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Dominion Virginia Power seeks lower fuel rate

10/15/2013, 3:40 p.m.
Dominion Virginia Power has asked the State Corporation Commission of Virginia (SCC) for approval to reduce the company’s fuel charge ...
The change would reduce the bill of a typical residential customer using 1,000 kilowatt-hours of electricity a month.

Dominion Virginia Power has asked the State Corporation Commission of Virginia (SCC) for approval to reduce the company’s fuel charge and lower customer electricity bills.

Dominion notes that if approved, the change would reduce the bill of a typical residential customer using 1,000 kilowatt-hours of electricity a month by $3.70, from $112.05 to $108.35, or about 3.3 percent. Customers using larger amounts of electricity would see greater reductions.

“While the next adjustment in the fuel charge is not required for another seven months, we believe the circumstances in this case warrant passing along the savings to our customers as soon as possible,” said Paul Koonce, chief operating officer of Dominion Virginia Power. “We recognize that many customers are facing financial challenges in this difficult economy.”

The company asked that the change take effect Dec. 1.

If the request is approved, Dominion said its overall electric rates will be down at virtually the same level they were more than five years ago, when the significant portions of the 2007 law re-regulating Virginia electric utilities went into effect, despite major investments by the company in new power stations and electric grid infrastructure to increase reliability and meet growth.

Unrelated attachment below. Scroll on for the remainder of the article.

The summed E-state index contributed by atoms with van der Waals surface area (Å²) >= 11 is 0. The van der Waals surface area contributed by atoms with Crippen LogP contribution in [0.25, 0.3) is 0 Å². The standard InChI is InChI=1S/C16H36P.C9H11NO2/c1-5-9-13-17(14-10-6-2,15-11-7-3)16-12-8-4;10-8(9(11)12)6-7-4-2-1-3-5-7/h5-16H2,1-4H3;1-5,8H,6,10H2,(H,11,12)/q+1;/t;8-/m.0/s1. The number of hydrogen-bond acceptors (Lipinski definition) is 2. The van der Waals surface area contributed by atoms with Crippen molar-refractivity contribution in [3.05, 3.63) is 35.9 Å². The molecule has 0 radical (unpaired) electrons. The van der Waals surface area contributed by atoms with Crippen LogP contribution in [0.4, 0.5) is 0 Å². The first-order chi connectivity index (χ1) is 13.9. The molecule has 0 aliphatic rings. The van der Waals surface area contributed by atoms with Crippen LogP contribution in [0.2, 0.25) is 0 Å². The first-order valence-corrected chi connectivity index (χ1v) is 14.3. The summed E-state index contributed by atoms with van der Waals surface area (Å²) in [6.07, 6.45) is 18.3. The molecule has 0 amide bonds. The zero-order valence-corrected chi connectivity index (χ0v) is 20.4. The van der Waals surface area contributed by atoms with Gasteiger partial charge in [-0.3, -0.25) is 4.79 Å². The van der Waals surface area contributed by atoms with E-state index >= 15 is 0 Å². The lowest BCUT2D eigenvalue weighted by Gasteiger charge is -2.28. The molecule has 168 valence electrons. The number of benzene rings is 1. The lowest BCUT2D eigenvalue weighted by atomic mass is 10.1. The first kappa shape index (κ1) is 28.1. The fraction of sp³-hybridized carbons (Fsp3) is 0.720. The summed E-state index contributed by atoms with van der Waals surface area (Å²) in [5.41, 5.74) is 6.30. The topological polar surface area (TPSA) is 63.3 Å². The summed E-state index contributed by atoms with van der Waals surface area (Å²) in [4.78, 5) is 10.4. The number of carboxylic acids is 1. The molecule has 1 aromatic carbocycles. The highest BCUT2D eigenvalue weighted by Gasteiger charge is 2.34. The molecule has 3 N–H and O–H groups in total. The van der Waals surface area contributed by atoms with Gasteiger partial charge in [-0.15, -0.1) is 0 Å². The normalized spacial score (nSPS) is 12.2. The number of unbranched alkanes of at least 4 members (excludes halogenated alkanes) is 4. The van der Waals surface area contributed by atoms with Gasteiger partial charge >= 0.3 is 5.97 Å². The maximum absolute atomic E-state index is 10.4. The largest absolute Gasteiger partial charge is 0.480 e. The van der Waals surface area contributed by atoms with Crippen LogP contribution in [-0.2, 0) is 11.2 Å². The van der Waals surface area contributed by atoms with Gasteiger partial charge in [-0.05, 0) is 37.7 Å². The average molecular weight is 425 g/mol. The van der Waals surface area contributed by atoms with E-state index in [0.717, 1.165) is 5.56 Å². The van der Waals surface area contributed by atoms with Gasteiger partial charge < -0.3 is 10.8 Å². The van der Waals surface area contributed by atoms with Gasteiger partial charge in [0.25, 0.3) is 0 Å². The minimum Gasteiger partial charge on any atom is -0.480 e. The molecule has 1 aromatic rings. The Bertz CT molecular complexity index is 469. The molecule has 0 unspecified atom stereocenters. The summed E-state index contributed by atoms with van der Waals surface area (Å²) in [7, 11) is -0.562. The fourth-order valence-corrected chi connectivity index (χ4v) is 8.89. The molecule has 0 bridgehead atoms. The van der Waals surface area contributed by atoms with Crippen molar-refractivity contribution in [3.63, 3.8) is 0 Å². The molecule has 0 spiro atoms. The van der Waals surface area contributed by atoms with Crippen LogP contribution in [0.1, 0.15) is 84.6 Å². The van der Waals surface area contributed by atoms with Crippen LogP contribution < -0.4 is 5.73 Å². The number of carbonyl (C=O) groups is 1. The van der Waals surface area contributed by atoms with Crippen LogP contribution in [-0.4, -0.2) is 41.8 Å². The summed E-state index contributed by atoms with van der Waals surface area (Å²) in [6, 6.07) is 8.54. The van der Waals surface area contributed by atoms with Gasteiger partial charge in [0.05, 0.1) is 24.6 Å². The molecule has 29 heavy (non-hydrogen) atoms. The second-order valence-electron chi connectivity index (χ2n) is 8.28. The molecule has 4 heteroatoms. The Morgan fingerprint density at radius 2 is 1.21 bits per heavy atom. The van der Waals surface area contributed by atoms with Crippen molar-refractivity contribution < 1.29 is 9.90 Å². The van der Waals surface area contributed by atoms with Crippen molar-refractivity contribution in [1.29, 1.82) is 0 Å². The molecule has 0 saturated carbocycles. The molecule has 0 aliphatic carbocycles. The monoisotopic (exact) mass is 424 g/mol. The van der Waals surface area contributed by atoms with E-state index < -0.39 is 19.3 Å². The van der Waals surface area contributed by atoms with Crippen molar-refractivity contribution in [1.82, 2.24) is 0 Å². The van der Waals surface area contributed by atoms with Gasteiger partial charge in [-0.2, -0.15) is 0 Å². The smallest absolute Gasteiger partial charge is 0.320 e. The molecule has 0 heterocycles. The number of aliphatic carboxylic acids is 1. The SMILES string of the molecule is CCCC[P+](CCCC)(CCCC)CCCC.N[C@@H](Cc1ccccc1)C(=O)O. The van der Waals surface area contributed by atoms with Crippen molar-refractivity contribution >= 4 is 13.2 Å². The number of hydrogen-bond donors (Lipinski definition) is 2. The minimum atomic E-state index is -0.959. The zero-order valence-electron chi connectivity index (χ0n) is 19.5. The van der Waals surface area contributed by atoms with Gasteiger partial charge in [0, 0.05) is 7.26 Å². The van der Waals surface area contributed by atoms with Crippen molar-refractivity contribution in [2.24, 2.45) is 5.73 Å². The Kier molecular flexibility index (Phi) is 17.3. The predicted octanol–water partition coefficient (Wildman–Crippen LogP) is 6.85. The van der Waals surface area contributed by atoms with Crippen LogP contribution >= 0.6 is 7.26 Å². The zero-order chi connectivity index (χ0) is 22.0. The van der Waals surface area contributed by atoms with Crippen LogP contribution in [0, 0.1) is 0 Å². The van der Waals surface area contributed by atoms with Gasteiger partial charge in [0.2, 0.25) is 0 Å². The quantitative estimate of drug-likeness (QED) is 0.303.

The fuel charge pays for fuel the company uses in its power stations to produce electricity, including natural gas, coal and uranium. It is charged on a dollar-for-dollar pass through without any mark-up or profit to the company.

Dominion Virginia Power notes that it spends nearly $2 billion annually on fuel and related expenses for its Virginia customers. The company is requesting that more than $140 million be returned to customers as a result of the savings due to lower-than-expected fuel prices and mild weather.

The fuel charge comprises about 25 percent of a typical residential bill but substantially more for large industrial customers, meaning they could see significantly greater savings. The remaining part of the bill covers operating and maintenance costs as well as investments in power stations, the transmission grid and other infrastructure to support reliable electric service for customers.

By state law, the company files a fuel case only once a year, normally around May 1. The fuel rate normally changes on July 1 each year.